As they contend with thee in Courtefie.
Hect, I would they could,
Neft. Ha ? by this white Beard I'd fight with thee to
Morrow. Well, welcome, welcome; I have seen the time
Vlys. I wonder now how yonder City stands,
When we have here the Base and Pillar by us.
Hect. I know your favour, Lord Ulysses, well
Ah, Sir, there's many a Greek and Trojan dead,
Since firft I saw your self and Diomede
In Ilion, on your Greekish Embaffie.
Vlys. Sir, I foretold you then what would ensue,
My Prophesie is but half his Journey yet,
For yonder Walls that partly front your Town;
Yond Towers, whose wanton tops do buss the Clouds,
Must kiss their own Feet.
Helt. I must not believe you:
There they stand yet ; and modestly I think,
The fall of every Phrygian Stone will cost
A drop of Grecian Blood; the end crowns all,
And that old common Arbitrator, Time,
Will one Day end it.
vlys. So to him we leave it.
Most gentle, and most valiant He&tor, welcome;
After the General, I beseech you next
To feast with me, and see me at my Tent.
Achil. I shall forestal thee, Lord Ulysses, thou:
Now Hector, I have fed mine Eyes on thee,
I have with exa& view perus’d thee, Hector,
And quoted joint by joint.
Heč. Is this Achilles ?
Achill. I am Achilles.
He&. Stand fair, I prithee, let me look on thee.
Achil. Behold thy fill.
Helt. Nay, I have done already.
Achil. Thou art too brief, I will the second time,
As I would buy thee, view thee, limb by limb.
Heat. O, like a Book of Sport thou'lt readme o'er:
But there's more in me than thou understand'ft.
Why dost thou so oppress me with thine Eye?
Achil. Tell me, you Heavens, in which part of his Body
Shall I destroy hims Whether there, or there, or there,
That I may give the local Wound a name,
And make distinct the very breach, where-out
Hector's great Spirit few. Answer me, Heavens.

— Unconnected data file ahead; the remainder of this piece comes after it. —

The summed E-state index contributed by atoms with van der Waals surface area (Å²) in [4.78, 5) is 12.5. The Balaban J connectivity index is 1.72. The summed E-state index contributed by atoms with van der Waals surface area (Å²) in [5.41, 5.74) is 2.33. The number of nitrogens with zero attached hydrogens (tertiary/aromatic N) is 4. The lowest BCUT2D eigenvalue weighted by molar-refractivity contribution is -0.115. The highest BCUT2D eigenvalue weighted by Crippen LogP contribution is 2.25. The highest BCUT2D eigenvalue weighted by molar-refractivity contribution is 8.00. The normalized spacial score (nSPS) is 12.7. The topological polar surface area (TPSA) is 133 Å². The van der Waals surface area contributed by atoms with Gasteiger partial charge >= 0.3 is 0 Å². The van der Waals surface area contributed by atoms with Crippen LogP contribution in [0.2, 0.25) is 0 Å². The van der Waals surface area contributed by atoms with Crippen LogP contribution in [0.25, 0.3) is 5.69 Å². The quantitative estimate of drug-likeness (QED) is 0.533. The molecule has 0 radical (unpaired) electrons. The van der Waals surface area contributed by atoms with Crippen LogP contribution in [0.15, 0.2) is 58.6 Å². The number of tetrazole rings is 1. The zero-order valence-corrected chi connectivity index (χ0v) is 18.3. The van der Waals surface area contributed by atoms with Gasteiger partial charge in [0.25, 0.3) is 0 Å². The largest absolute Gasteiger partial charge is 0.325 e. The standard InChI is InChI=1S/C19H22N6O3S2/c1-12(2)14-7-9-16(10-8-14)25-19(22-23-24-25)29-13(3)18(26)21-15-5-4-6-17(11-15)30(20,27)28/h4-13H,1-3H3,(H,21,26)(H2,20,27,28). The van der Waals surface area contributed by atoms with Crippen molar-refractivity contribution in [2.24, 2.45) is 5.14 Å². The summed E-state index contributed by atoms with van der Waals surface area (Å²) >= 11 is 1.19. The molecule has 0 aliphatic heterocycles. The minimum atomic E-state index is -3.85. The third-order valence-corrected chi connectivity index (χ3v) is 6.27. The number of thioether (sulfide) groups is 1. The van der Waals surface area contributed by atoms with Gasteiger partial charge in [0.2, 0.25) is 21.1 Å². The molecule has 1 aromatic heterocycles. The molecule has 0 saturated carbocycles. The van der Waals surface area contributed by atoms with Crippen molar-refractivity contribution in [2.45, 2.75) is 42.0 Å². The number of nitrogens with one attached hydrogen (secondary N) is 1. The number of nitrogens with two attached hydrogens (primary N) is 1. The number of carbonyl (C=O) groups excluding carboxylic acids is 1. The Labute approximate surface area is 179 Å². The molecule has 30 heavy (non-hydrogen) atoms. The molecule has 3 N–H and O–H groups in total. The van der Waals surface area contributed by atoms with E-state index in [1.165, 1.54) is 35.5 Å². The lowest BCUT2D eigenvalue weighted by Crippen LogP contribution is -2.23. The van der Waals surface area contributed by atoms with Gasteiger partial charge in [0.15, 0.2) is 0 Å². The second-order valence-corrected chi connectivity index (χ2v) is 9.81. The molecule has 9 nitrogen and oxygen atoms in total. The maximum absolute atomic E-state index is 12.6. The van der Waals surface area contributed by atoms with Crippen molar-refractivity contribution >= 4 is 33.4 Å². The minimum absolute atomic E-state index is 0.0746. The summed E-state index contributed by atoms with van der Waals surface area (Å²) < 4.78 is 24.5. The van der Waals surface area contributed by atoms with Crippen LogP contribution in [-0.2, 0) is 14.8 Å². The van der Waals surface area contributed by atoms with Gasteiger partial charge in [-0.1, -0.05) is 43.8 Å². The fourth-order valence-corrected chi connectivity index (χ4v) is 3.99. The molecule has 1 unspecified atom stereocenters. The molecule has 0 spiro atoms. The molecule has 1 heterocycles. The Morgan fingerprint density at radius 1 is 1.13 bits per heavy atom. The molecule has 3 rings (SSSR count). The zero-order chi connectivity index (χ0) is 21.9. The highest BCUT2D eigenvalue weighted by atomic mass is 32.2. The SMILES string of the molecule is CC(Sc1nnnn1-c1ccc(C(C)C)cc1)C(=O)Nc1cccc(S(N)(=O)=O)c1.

Hect. It would discredit the blest Gods, proud Man,
To answer such a Question : Stand again,
Think'st thou to catch my Life so pleasantly,
Asto prenominate in nice Conje&ure,
Where thou wilt hit me dead?
Achil. I tell thee, yea.
He£t. Wert thou the Oracle to tell me so,
I'd not believe thee: Henceforth guard thee well,
For I'll not kill thee there, nor there, nor there,
But by the Forge that stychied Mars his Helm,
I'll kill thee every where, yea o'er and o'er.
You wisest Grecians, pardon me this brag,
His Infolence draws folly from my Lips,
But I'll endeavour Deeds to match these Words,
Or may I never-
Ajax. Do not chafe thee, Cousin;
And you, Achilles, let these Threats alone
'Till accident or purpose bring you to't.
You may have ev'ry day enough of Hector,
If you have Stomach. The general State, I fear,
Can scarce intreat you to be odd with him.
Heft. I pray you, let us see you in the Field,
We have had pelting Wars fince you refus’d
The Grecian's Cause.
Achil. Doft thou intreat me, Hector?
To Morrow do I meet thee, fell as Death,
To Night, all Friends.
He£t. Thy Hand upon that match.
Aga. First, all you Peers of Greece go to my Tent,
There in the full convive you; afterwards,
But by great Mars, i
Never like thee. I
And, worthy Warri.
£ne, 'Tis the
Hect. Let me em': That haft so long w; Most reverend is
Neft. I would r: As they contend w:
Hect. I would til
Neft. Ha ? by ? Morrow. Well, w
Ulys. I wonder i When we have here
Heft, I know you Ah, Sir, there's ma Since firlt I saw yun. In Ilion, on your (j.
Ulys. Sir, I fore!
My Prophesie is bung
For yonder Wallst!
Yond Towers, who's
Must kiss their own
He£t. I must on
There they stand)
The fall of every
A drop of Grecian :
And that old com
Will one Day end ;"
vly. So to hin
Most gentle, andr
After the General, .
To feast with me,
Achil. I shall fu: Now Hector, I has I have with exaa v And quoted joint
Hext. Is this a Achill. I am A Hea. Stand fair, Achil. Behold i